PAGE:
The Air Force conducted the Commander Directed Report of Investigation, (prepared by Maj, Gen. Douglas Raaberg), looking into what happened and who was responsible. The report was not publicly available, but hey, that’s what FOIA is for. After a two year wait, and almost forgetting about it, I got a package in the mail yesterday. Cool. Somewhat redacted, but still cool.
A Series of Mistakes
First, there was a scheduling mistake. Basically, someone updated the real schedule which details the missile pylons to be transported, but that update never made it into the hands of people doing the work, who mostly use “working slides” (power point printouts? cliff notes??) rather than the official and more complicated schedule to guide their tasks. So, they moved two missile pylons listed on the old schedule, one of which was armed with nuclear warheads. This was only the first mistake. There were at least three other points at which the mix up should have been identified.
Normally, the handling team goes into the shelter where pylons are stored, and at that point does Missile Safe Status Checks, which include verifying the payload of each missile by shining a flashlight into a small window in the casing and reading the inside label. Some of the testimony referenced in the report suggests that no one was seen carrying a flashlight, which would make verifying the payload through that little window impossible.
Also, the report notes that no one seemed to notice that one pylon was marked with placards indicating its readiness for movement and the other was not. Granted, these placards are two 8.5 × 11 signs, but still—obvious difference (the report writes: “inexplicable,” “baffling”). It’s not all flashlights and signs though. The crew is monitored by the Munitions Control Center, which is supposed to verify pylons before movement using a software-tracking program that identifies nuclear vs. inert payloads. Apparently the person who was supposed to do this was simply not trained to use the program, and so didn’t.
And on and on. Payload checks are supposed to be performed by the team that opens the storage, the team that tows the pylons to the aircraft, and then the flight crew. The report details how at each step someone didn’t check. The flight crew did a spot check, but only on one of the pylons and, by chance, not the nuclear one.
The end of the report picks up on a more general point, that because of a shifting focus to conventional weaponry, nuclear skill sets have faded:
The calculus has changed. There has been a fundamental shift over the past three years to nearly conversional-only operations. Much of it has been by design. [redacted] The Advanced Cruise Missiles from Minot and the remaining Air Launched Cruise Missiles in their inventory are scheduled for further demilitarization, destruction, or departure. [redacted]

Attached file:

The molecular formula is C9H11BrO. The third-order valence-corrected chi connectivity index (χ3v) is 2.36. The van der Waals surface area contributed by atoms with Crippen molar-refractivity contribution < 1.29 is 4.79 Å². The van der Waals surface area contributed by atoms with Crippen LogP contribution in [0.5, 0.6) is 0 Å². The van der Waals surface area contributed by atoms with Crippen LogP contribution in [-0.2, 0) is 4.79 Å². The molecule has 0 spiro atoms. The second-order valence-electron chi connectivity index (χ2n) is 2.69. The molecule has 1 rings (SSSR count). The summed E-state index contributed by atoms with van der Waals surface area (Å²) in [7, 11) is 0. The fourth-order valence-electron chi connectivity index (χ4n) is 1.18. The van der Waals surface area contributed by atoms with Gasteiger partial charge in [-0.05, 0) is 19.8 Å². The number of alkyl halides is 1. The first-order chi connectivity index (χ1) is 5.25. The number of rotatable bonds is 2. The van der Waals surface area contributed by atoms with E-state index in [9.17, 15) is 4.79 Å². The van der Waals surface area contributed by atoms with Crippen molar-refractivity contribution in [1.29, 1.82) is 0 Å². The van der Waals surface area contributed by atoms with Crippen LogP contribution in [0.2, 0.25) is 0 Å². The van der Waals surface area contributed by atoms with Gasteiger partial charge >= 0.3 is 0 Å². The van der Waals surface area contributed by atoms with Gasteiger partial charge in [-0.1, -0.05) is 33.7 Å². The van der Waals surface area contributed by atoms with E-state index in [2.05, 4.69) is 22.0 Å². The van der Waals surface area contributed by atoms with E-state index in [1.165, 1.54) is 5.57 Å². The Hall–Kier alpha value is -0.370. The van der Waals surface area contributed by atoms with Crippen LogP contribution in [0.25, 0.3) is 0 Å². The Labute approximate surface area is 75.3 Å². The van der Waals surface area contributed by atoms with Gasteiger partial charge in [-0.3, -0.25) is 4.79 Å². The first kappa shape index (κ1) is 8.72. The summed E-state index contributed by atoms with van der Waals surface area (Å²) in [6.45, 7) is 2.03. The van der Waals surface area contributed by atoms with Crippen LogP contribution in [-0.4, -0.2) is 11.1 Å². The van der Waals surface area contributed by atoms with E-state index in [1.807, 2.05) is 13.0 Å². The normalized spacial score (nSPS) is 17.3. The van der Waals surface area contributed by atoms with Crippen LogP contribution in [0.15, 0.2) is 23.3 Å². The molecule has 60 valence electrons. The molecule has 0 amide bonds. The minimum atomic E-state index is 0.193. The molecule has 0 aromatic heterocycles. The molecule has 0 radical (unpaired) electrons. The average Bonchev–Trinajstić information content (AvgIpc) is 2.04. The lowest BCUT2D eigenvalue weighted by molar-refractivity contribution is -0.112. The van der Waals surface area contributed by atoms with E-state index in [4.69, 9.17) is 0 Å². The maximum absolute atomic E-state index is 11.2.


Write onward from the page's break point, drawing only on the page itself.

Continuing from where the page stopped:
To emphasize, the nuclear skill sets have not been exercised. They are atrophied. It was evident in the testimony of every operations group member we interviewed. When referring to the tactical ferry program they believe it is a, “Depot Maintenance input that only requires three (3) crewmembers … we’re only ferrying ‘carcasses’ from point A to point B!”
The discussion of the changes in training of the air crews is pretty interesting, but I am not sure what to make of several mentions of “touching” the nuclear weapons…
the Barksdale AFB crew that flew the Advanced Cruise Missiles from Minot AFB have never physically touched a real missile… their fingers have never put an imprint on an actual advanced or air launched missile… neither the experienced instructor pilot, radar navigator or inexperienced copilot. [ellipses as in report]
The most recent Distinguished Graduate from weapon school, the instructor pilot on ‘Doom 99’ which transported the nuclear warheads aboard her B-52, did not receive specific nuclear weapons instruction in Class 07-A. Again, she admitted she had never physically touched a nuclear weapon.
I kind of follow the professional culture or education argument being made, but it also sounds a bit like, well, you have to get to second base with a missile or something in order to really understand what you are doing.
The report provides detailed suggestions for each step in the process, from how to achieve better nuclear-related training for wing leaders, to better labeling of pylons, to revisions in assignments and procedures.
One recommendation suggesting that nuclear unit be stored separately from nuclear-inert units caught my attention because it’s a concern that seemed to come up frequently in press accounts of this incident. The recommendation came with this note:
The Air Force permits mixed storage on nuclear and nuclear-inert weapons. This was even done in Strategic Air Command day. SAC regularly mixed loads in storage in preparation for testing, training, and tactical ferry missions. Previously, SAC regulations and now AFI 21-204 does permit mixed storage as long as the unit “delineates” the separate loads.
There were actually three official reports prepared about this incident: this one by Maj. Gen. Raaberg, a blue-ribbon panel led by Maj. Gen. Polly Peyer, and a Defense Science Board (DSB) review led by Gen. Larry Welch. The last one was publicly released, and there is an executive summary of the blue ribbon panel. A number of the key points and recommendations are similar in all three reports, so here I’ve just highlighted a pieces that I found interesting in the Raaberg report.
Final thought: Getting documents in the mail is fun. I am thinking of more things to FOIA because, well, dissertations take a while, so I have that kind of time. Suggestions always welcome.
Jane Vaynman contributed this guest post.